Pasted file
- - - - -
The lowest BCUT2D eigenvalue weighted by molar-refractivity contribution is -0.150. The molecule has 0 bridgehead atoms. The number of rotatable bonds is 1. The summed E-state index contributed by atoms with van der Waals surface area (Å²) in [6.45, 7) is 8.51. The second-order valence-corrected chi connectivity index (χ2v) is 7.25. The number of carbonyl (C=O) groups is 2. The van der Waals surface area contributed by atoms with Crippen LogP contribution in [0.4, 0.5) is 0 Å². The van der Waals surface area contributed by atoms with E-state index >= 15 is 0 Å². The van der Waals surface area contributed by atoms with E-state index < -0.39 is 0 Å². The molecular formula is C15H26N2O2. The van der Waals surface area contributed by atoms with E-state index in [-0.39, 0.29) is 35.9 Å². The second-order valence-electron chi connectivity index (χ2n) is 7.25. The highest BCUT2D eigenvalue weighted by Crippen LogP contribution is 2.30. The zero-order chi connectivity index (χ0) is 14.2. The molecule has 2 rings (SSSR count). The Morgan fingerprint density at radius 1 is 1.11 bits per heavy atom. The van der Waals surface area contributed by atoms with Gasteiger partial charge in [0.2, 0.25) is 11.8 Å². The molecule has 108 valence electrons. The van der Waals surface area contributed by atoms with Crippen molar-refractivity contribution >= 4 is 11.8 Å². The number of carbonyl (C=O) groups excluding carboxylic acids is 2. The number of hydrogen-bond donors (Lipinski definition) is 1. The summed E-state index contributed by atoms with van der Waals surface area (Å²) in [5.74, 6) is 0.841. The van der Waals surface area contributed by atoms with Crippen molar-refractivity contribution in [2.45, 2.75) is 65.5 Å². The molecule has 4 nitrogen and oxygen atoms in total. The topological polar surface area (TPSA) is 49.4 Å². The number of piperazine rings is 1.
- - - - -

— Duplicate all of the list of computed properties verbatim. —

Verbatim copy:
The lowest BCUT2D eigenvalue weighted by molar-refractivity contribution is -0.150. The molecule has 0 bridgehead atoms. The number of rotatable bonds is 1. The summed E-state index contributed by atoms with van der Waals surface area (Å²) in [6.45, 7) is 8.51. The second-order valence-corrected chi connectivity index (χ2v) is 7.25. The number of carbonyl (C=O) groups is 2. The van der Waals surface area contributed by atoms with Crippen LogP contribution in [0.4, 0.5) is 0 Å². The van der Waals surface area contributed by atoms with E-state index >= 15 is 0 Å². The van der Waals surface area contributed by atoms with E-state index < -0.39 is 0 Å². The molecular formula is C15H26N2O2. The van der Waals surface area contributed by atoms with E-state index in [-0.39, 0.29) is 35.9 Å². The second-order valence-electron chi connectivity index (χ2n) is 7.25. The highest BCUT2D eigenvalue weighted by Crippen LogP contribution is 2.30. The zero-order chi connectivity index (χ0) is 14.2. The molecule has 2 rings (SSSR count). The Morgan fingerprint density at radius 1 is 1.11 bits per heavy atom. The van der Waals surface area contributed by atoms with Gasteiger partial charge in [0.2, 0.25) is 11.8 Å². The molecule has 108 valence electrons. The van der Waals surface area contributed by atoms with Crippen molar-refractivity contribution >= 4 is 11.8 Å². The number of carbonyl (C=O) groups excluding carboxylic acids is 2. The number of hydrogen-bond donors (Lipinski definition) is 1. The summed E-state index contributed by atoms with van der Waals surface area (Å²) in [5.74, 6) is 0.841. The van der Waals surface area contributed by atoms with Crippen molar-refractivity contribution in [2.45, 2.75) is 65.5 Å². The molecule has 4 nitrogen and oxygen atoms in total. The topological polar surface area (TPSA) is 49.4 Å². The number of piperazine rings is 1.